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This Day in Music – Jan 1, 1923 – The Great Milt Jackson was born!!

Today among all out celebrations of the start of a New Year we also celebrate the birthday of one of my favorites jazz artists vibraphonist Milt Jackson.  (January 1, 1923 – October 9, 1999) From All About Jazz…..we read that Milt Jackson was…..

born Jan. 1, 1923, in Detroit, Jackson’s musical beginnings were in the neighborhood gospel churches as a pianist, guitarist, violinist percussionist and singer. He took up the vibraphone in high school. He moved to New York, played with Earl Hines and in 1945, joined Dizzy Gillespie’s big band rhythm section, which also included pianist John Lewis, bassist Ray Brown and drummer Kenny Clarke. He worked with Charlie Parker, Thelonious Monk and Miles Davis and in 1951 recorded with Gillespie bandmates Lewis, Clarke and Brown. Inspired by that recording, they reformed asthe Modern Jazz Quartet in 1952 with Percy Heath replacing Ray Brown and Connie Kay taking the drum chair after the departure of Kenny Clarke in 1955. For the following 50 years the sound of Milton “Bags” Jackson’s vibraphone would signature the Modern Jazz Quartet and inspire generations of followers.  Continue Reading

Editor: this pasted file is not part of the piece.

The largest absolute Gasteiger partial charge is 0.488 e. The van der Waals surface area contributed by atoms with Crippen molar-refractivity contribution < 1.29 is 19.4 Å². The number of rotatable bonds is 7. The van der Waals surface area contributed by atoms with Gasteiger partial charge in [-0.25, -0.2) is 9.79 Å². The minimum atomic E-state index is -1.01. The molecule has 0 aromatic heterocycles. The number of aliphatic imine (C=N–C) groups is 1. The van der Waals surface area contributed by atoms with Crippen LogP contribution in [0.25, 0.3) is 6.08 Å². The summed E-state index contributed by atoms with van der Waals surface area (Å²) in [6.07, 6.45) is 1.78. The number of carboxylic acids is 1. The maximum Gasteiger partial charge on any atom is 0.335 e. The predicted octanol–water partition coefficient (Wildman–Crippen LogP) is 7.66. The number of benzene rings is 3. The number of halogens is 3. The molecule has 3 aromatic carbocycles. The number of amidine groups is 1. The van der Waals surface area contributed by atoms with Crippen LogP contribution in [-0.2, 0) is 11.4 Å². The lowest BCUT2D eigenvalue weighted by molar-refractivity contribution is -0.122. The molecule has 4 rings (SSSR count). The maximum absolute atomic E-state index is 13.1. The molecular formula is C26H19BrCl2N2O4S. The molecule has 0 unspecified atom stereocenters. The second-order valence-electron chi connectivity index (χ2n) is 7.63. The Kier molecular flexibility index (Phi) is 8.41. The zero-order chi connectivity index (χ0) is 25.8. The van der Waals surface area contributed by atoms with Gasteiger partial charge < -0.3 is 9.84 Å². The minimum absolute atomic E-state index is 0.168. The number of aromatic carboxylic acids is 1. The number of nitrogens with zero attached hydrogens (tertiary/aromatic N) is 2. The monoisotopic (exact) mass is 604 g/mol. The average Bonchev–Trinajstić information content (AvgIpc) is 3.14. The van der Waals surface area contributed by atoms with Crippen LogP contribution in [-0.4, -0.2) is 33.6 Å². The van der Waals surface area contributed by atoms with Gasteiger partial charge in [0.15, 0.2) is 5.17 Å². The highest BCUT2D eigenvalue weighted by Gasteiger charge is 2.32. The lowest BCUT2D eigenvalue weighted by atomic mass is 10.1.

Write’s note: Wait a minute January 1, 1923 – that would also be the birthday of another favorite of mine my mother’s brother John Ashton -“We still miss you Uncle Johnny.. this year it’s gonna’ be the Phillies year!”

AllMusic.com tells us that…….

Before Milt Jackson, there were only two major vibraphonists: Lionel Hampton and Red Norvo. Jackson soon surpassed both of them in significance and, despite the rise of other players (including Bobby Hutcherson and Gary Burton), still won the popularity polls throughout the decades. Jackson (or “Bags” as he was long called) was at the top of his field for 50 years, playing bop, blues, and ballads with equal skill and sensitivity. Read More 

So let’s kick off our New Year’s Day celebrations with some music from Mr.Jackson AND Gary Burton as we spend “A Night in Tunisia”  You can read more about Milt at his page at NPR. And Happy Birthday,Milt!